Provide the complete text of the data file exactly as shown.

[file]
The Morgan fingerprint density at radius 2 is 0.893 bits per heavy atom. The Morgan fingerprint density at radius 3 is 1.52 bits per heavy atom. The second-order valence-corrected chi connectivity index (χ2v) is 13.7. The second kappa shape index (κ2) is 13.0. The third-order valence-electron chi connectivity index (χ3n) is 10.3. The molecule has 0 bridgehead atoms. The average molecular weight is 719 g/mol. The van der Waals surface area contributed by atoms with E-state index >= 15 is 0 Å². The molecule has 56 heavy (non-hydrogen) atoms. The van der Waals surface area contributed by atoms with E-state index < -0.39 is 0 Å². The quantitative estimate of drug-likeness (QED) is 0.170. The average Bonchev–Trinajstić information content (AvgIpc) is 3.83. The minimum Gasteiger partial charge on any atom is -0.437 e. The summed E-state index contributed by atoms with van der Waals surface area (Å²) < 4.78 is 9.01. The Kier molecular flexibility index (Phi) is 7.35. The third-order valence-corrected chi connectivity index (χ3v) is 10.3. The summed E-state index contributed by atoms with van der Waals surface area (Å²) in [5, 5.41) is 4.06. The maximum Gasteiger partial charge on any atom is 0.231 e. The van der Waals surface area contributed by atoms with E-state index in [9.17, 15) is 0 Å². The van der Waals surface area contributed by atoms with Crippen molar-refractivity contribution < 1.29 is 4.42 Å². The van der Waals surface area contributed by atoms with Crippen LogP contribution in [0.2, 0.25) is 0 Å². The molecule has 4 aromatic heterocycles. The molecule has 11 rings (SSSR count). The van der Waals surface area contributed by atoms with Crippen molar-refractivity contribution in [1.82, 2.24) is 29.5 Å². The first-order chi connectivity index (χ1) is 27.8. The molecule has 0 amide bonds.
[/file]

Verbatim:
The Morgan fingerprint density at radius 2 is 0.893 bits per heavy atom. The Morgan fingerprint density at radius 3 is 1.52 bits per heavy atom. The second-order valence-corrected chi connectivity index (χ2v) is 13.7. The second kappa shape index (κ2) is 13.0. The third-order valence-electron chi connectivity index (χ3n) is 10.3. The molecule has 0 bridgehead atoms. The average molecular weight is 719 g/mol. The van der Waals surface area contributed by atoms with E-state index >= 15 is 0 Å². The molecule has 56 heavy (non-hydrogen) atoms. The van der Waals surface area contributed by atoms with E-state index < -0.39 is 0 Å². The quantitative estimate of drug-likeness (QED) is 0.170. The average Bonchev–Trinajstić information content (AvgIpc) is 3.83. The minimum Gasteiger partial charge on any atom is -0.437 e. The summed E-state index contributed by atoms with van der Waals surface area (Å²) < 4.78 is 9.01. The Kier molecular flexibility index (Phi) is 7.35. The third-order valence-corrected chi connectivity index (χ3v) is 10.3. The summed E-state index contributed by atoms with van der Waals surface area (Å²) in [5, 5.41) is 4.06. The maximum Gasteiger partial charge on any atom is 0.231 e. The van der Waals surface area contributed by atoms with E-state index in [9.17, 15) is 0 Å². The van der Waals surface area contributed by atoms with Crippen molar-refractivity contribution < 1.29 is 4.42 Å². The van der Waals surface area contributed by atoms with Crippen LogP contribution in [0.2, 0.25) is 0 Å². The molecule has 4 aromatic heterocycles. The molecule has 11 rings (SSSR count). The van der Waals surface area contributed by atoms with Crippen molar-refractivity contribution in [1.82, 2.24) is 29.5 Å². The first-order chi connectivity index (χ1) is 27.8. The molecule has 0 amide bonds.